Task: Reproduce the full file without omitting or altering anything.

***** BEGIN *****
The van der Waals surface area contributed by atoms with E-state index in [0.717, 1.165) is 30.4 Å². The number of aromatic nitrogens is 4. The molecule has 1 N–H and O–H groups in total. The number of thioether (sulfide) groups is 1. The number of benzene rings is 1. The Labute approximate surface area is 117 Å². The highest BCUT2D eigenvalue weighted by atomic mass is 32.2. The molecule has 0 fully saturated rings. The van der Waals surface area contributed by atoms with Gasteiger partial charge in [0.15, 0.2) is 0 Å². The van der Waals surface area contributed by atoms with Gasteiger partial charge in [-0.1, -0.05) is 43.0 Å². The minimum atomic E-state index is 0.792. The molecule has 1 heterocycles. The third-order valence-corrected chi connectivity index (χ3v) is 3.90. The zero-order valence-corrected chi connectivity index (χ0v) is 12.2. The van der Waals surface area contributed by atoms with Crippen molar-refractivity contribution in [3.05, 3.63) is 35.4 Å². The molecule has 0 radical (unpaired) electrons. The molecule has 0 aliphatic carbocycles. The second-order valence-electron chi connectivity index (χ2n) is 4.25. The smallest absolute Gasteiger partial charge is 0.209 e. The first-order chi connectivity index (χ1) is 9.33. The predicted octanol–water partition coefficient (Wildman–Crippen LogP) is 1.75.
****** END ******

The van der Waals surface area contributed by atoms with E-state index in [0.717, 1.165) is 30.4 Å². The number of aromatic nitrogens is 4. The molecule has 1 N–H and O–H groups in total. The number of thioether (sulfide) groups is 1. The number of benzene rings is 1. The Labute approximate surface area is 117 Å². The highest BCUT2D eigenvalue weighted by atomic mass is 32.2. The molecule has 0 fully saturated rings. The van der Waals surface area contributed by atoms with Gasteiger partial charge in [0.15, 0.2) is 0 Å². The van der Waals surface area contributed by atoms with Gasteiger partial charge in [-0.1, -0.05) is 43.0 Å². The minimum atomic E-state index is 0.792. The molecule has 1 heterocycles. The third-order valence-corrected chi connectivity index (χ3v) is 3.90. The zero-order valence-corrected chi connectivity index (χ0v) is 12.2. The van der Waals surface area contributed by atoms with Crippen molar-refractivity contribution in [3.05, 3.63) is 35.4 Å². The molecule has 0 radical (unpaired) electrons. The molecule has 0 aliphatic carbocycles. The second-order valence-electron chi connectivity index (χ2n) is 4.25. The smallest absolute Gasteiger partial charge is 0.209 e. The first-order chi connectivity index (χ1) is 9.33. The predicted octanol–water partition coefficient (Wildman–Crippen LogP) is 1.75.